AMD needed the official pricecuts on the FX-9000 series badly. The FX-9590 is now a very affordable processor with some impressive performance for heavily multi-threaded applications. It has good gaming performance as well, especially when compared to the lower clocked stable mates it shares its lineage with. The introduction of a fully branded FX-9590 product with bundled liquid cooling system is a good move. They may not sell a ton, but it is good to have a high end option that they can support right out of the box with an approved cooling solution. The cooler is the Cooler Master Seidon 120XL. This double width cooler seems to do a more than adequate job in keeping thermals under control with the FX-9590.
The rest of the “new” lineup is a tougher pill to swallow. Yes, it is nice to have a refreshed product line. Yes, it is nice to have the other 8 core offerings at a lower price. It is not so nice that the FX-8370 is not significantly faster than the older FX-8350 all the while costing an extra $20. It is not nice that the FX-8370e, though branded with the same model number, is in fact significantly slower than the FX-8370 and (at least with my sample) does not pull all that much less power from the wall socket. I like the initiative that AMD had in attempting to make a more power efficient 8 core model that approached the performance of the higher TDP parts, but it does not simply seem enough of a savings to justify it costing the same as the standard FX-8370 (much less the cheaper FX-8350).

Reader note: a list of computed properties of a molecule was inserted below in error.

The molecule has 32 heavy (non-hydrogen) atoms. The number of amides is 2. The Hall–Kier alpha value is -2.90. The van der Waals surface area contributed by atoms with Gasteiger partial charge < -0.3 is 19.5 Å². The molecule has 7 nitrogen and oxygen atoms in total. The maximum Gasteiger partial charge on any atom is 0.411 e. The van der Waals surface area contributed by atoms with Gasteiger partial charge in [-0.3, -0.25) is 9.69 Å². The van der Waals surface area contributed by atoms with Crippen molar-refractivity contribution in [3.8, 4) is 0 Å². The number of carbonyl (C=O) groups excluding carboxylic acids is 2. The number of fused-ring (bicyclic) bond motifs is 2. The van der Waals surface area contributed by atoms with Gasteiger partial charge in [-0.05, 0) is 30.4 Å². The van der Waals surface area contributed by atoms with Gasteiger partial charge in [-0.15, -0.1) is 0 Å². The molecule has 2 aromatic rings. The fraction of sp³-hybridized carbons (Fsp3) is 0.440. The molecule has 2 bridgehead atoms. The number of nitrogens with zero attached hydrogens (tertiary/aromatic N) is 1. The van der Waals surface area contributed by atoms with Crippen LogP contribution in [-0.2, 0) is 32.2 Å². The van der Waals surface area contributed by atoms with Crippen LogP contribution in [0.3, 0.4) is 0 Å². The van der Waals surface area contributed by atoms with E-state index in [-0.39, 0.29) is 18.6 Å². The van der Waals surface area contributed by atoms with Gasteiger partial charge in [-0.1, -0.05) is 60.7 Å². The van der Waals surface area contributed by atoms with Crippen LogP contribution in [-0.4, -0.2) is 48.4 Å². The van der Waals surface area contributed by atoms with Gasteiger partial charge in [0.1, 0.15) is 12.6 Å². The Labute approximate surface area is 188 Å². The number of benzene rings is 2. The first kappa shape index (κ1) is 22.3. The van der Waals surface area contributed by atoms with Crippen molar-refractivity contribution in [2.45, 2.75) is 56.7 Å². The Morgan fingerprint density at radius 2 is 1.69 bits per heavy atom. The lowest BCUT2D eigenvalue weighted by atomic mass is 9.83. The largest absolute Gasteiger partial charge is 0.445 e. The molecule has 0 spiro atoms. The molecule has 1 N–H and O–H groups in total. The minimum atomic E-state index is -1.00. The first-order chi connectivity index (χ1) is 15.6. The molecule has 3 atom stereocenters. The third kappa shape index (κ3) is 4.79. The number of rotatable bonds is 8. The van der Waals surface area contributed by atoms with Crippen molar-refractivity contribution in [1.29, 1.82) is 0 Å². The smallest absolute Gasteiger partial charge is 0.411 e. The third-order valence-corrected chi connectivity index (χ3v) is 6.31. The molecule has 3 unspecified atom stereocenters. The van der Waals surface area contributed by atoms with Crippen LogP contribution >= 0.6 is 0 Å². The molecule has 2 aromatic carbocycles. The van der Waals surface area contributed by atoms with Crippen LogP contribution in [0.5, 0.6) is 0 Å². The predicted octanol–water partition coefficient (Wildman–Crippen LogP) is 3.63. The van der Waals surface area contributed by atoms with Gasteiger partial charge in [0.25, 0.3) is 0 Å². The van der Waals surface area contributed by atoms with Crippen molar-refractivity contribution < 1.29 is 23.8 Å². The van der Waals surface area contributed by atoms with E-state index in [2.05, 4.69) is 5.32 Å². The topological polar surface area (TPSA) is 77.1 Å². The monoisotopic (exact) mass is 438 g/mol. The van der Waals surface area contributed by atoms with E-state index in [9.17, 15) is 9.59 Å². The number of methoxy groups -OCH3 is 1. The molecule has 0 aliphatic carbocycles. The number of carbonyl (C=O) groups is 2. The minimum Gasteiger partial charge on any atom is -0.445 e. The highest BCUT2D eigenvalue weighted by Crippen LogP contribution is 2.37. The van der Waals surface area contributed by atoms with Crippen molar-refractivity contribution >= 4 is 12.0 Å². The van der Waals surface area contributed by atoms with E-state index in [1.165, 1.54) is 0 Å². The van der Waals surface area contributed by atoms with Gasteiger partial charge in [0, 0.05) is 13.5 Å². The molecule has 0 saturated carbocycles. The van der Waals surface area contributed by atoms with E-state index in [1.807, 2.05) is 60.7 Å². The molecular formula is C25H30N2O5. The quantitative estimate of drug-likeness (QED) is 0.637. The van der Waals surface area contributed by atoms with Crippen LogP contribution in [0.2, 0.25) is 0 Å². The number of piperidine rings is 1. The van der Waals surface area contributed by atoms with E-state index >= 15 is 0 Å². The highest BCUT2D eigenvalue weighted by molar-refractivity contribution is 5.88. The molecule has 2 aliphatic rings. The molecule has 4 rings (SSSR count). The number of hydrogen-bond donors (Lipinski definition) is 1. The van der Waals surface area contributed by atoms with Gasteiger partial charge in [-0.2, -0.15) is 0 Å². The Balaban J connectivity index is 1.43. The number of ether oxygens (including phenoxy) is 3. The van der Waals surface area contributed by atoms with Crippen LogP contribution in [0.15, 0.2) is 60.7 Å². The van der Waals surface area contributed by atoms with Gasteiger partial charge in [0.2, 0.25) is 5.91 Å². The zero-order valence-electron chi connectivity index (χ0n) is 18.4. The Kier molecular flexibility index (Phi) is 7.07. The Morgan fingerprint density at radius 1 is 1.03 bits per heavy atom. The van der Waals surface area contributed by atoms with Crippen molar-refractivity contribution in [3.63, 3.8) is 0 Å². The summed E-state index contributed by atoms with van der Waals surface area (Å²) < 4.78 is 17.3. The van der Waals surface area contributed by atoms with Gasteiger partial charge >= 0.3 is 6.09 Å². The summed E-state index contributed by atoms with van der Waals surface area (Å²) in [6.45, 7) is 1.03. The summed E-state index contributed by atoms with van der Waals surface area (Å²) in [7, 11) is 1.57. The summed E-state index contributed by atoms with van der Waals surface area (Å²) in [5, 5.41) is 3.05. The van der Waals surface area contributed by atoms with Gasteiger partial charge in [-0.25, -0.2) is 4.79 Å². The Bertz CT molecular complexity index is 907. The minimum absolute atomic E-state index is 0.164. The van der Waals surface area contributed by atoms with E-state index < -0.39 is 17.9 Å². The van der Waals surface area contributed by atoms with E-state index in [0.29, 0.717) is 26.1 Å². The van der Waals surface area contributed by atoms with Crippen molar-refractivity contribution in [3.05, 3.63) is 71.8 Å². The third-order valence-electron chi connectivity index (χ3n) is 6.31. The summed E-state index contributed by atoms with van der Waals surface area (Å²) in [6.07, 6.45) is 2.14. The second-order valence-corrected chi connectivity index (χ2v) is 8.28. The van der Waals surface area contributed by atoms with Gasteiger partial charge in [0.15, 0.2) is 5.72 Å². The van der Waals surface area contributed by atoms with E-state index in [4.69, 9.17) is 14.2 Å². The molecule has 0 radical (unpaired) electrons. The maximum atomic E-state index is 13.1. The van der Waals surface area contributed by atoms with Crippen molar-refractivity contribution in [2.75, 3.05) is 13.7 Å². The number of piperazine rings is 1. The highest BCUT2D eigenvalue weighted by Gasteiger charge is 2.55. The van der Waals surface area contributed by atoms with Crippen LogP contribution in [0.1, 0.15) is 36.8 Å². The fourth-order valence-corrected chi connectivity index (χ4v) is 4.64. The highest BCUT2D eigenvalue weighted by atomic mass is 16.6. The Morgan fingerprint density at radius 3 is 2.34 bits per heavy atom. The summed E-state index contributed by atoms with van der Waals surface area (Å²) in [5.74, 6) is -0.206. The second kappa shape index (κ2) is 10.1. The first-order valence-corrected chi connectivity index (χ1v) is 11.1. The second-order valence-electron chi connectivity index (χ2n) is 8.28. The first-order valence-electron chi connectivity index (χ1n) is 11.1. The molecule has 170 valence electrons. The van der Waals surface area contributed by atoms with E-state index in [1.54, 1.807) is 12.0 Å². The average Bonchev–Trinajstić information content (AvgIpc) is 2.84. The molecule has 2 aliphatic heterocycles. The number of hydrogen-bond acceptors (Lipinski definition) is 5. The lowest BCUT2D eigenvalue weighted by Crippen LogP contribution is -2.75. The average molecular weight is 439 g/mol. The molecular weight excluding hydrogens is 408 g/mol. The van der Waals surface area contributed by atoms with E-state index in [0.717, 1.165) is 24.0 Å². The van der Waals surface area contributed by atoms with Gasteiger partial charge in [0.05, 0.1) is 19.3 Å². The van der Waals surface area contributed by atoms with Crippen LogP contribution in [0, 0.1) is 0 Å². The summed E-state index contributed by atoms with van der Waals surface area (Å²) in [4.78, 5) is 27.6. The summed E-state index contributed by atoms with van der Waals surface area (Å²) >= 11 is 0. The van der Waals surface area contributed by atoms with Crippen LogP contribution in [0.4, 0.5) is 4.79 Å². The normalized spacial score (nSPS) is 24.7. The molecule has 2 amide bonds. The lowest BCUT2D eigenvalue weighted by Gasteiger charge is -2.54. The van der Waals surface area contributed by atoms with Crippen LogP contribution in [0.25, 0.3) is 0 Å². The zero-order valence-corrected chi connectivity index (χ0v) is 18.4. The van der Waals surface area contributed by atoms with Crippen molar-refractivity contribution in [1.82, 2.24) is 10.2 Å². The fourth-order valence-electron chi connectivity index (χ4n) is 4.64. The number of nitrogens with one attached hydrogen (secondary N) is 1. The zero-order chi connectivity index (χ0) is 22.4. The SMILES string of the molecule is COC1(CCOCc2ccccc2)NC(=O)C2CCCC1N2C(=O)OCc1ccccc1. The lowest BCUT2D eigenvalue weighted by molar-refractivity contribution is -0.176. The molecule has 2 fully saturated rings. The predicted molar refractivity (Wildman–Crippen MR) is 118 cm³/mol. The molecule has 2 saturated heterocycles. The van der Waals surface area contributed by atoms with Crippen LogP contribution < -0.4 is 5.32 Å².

Inside the LCS box for the FX-9590 bundle. Cooler courtesy of Cooler Master.
AMD is in a tough spot when it comes to process technology. They no longer have control of their destiny when it comes to researching and developing next generation process nodes. People like TSMC and GLOBALFOUNDRIES have to think of their bottom line before they start thinking about 3rd party semiconductor designers. These pure play foundries also have to weigh the different options of each process node to address the needs of the largest possible audience. They are not going to do a lot of manufacturer specific optimizations to their line if they can help it. While there is some flexibility there on a per-product basis, it may not be enough to fully meet the needs of a specific design.
Having said that, AMD did a much better job with their lower power parts on the APU side. The A10-7800 and A6-7400 with configurable TDP did show a lot of savings in terms of power as well as performing at a level that was perfectly acceptable considering the power savings. The FX-8370e does not exactly live up the expectations we had for it. It shows some efficiency gains, but it is not in the area that we expected (or at least hoped).
This little puppy requires some serious cooling, but performed better than I expected. The pricing on this particular part could be the best part of this refresh.
The results of this refresh are a little anticlimactic. Yes, it is only a refresh, but usually we saw some fair gains in terms of performance and efficiency in the past from AMD. We didn’t really see either here. We have new products, and a new power efficient wrinkle, but we are still left with the same Vishera core from 2012 and 800/900 series chipsets from 2010.